Like every year, the High Commission of India in London will observe Gandhi Jayanthi on October 2 at Tavistock Square, London WC1. The programme, beginning at 11am, will include paying tribute to Gandhi by placing bouquets at the Gandhi statue at Tavistock. It will be attended by Dr. Virander Paul, acting High Commissioner of India, Lord Mayor of Camden Councillor Heather Johnson and other dignitaries. The High Commission’s office will remain closed on Wednesday on account of Gandhi Jayanthi.
The Bharatiya Vidya Bhavan is holding an exhibition of artworks on the occasion of Gandhi Jayanti on October 1. Presented by charity organisation Wherever the Need, the free exhibition will feature artist Udayraj Gadnis’s paintings to celebrate Mahatma Gandhi. The exhibition programme will also include an inspirational talk by Professor Madan Pillutla on Gandhism and the art of negotiation.
Meanwhile, the Nehru Centre is hosting an evening playing the DVD of Jim Kenworth play “When Gandhi met Chaplin”.
Kenworth, a London-based playwright, wrote the play in 1931 about the unlikely meeting between two iconic figures of the twentieth century, Charlie Chaplin and Mahatma Gandhi.
The Nehru Centre’s Gandhi Janathy celebrations will include a playback of the play, performances of selected scenes and Q&A session with photographer and writer Prodeepta Das.
Gandhi Jayanthi is also celebrated as UN International Day of Non-Violence.
The Mahatma Gandhi Foundation UK will also pay its respects by holding an event in Harrow for UK Indians to celebrate Gandhi's legacy. The programme will include prayers, bhajans and tributes to Bapu. The organisation has extended the invitation to the High Commissioner of India, Mayors of Harrow and Brent, councilors, members of the House of Lords, members of the House of Commons and other dignitaries.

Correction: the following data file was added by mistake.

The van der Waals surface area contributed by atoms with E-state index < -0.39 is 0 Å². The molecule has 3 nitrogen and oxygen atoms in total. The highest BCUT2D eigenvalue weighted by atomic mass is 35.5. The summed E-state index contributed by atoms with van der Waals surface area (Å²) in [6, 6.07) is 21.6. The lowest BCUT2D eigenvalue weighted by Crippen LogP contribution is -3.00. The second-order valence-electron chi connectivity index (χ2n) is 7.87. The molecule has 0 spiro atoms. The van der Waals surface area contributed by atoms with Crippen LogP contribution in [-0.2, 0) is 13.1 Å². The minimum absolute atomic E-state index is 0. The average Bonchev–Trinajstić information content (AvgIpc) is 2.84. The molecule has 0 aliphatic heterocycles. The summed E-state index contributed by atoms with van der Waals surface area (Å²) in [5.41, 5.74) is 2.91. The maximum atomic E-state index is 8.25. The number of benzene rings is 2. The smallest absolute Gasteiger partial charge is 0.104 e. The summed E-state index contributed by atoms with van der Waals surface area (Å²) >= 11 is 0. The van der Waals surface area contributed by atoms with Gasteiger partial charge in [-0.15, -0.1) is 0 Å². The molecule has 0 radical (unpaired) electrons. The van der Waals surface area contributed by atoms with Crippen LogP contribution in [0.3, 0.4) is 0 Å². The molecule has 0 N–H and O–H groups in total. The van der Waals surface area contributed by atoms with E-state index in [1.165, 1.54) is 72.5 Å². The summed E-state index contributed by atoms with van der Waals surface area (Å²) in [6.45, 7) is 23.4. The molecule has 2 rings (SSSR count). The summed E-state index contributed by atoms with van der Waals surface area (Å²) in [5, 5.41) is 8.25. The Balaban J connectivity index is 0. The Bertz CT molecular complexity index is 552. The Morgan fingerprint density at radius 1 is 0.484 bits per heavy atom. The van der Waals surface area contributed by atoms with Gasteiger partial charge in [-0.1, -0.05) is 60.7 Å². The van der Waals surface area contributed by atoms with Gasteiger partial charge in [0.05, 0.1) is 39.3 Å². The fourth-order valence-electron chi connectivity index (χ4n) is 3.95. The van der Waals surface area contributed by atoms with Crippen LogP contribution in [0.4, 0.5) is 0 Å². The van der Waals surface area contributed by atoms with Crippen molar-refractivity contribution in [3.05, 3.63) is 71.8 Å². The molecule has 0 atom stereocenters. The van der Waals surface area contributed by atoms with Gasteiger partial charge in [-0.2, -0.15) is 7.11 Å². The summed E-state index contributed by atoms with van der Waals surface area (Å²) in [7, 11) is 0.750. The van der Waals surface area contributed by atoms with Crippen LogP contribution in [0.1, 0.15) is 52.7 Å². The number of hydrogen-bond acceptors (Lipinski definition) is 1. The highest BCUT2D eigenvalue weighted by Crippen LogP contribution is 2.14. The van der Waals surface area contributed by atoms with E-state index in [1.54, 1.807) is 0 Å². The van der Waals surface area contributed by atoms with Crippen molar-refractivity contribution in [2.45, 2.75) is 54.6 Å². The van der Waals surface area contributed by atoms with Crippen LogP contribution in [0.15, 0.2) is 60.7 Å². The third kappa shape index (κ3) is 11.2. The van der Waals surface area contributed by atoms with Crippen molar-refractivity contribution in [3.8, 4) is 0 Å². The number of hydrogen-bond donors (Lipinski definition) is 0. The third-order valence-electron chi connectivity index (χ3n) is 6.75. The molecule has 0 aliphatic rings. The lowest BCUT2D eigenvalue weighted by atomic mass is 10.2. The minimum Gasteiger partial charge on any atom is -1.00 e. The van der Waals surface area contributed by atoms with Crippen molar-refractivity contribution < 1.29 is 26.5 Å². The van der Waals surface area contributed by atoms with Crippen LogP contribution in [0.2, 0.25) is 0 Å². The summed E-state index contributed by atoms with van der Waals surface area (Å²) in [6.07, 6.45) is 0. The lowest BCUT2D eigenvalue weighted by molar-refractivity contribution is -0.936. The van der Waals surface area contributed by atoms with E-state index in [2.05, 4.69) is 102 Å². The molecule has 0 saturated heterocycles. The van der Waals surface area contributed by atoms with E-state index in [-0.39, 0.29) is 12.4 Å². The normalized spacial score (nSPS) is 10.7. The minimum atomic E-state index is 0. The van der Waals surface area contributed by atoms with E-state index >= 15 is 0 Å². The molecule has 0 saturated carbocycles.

Indians in Edinburgh too will have an opportunity to pay their respects to Gandhi by attending the 2013 annual lecture on Gandhi Day organised by Edinburgh Interfaith Association.
The Wednesday evening event will feature a lecture by trustee of the Gandhi Foundation, George Paxton on the life of Gandhi, his influence outside India on other figures such as Martin Luther King, and the understanding of peace and non-violence post-Gandhi.
There will also be another lecture by Professor Dermot Killingley who will take a retrospective look at Gandhi’s influence on India, giving a brief outline of the Indian and European background to some of Gandhi’s key ideas and practices -- non-violence and satyagraha.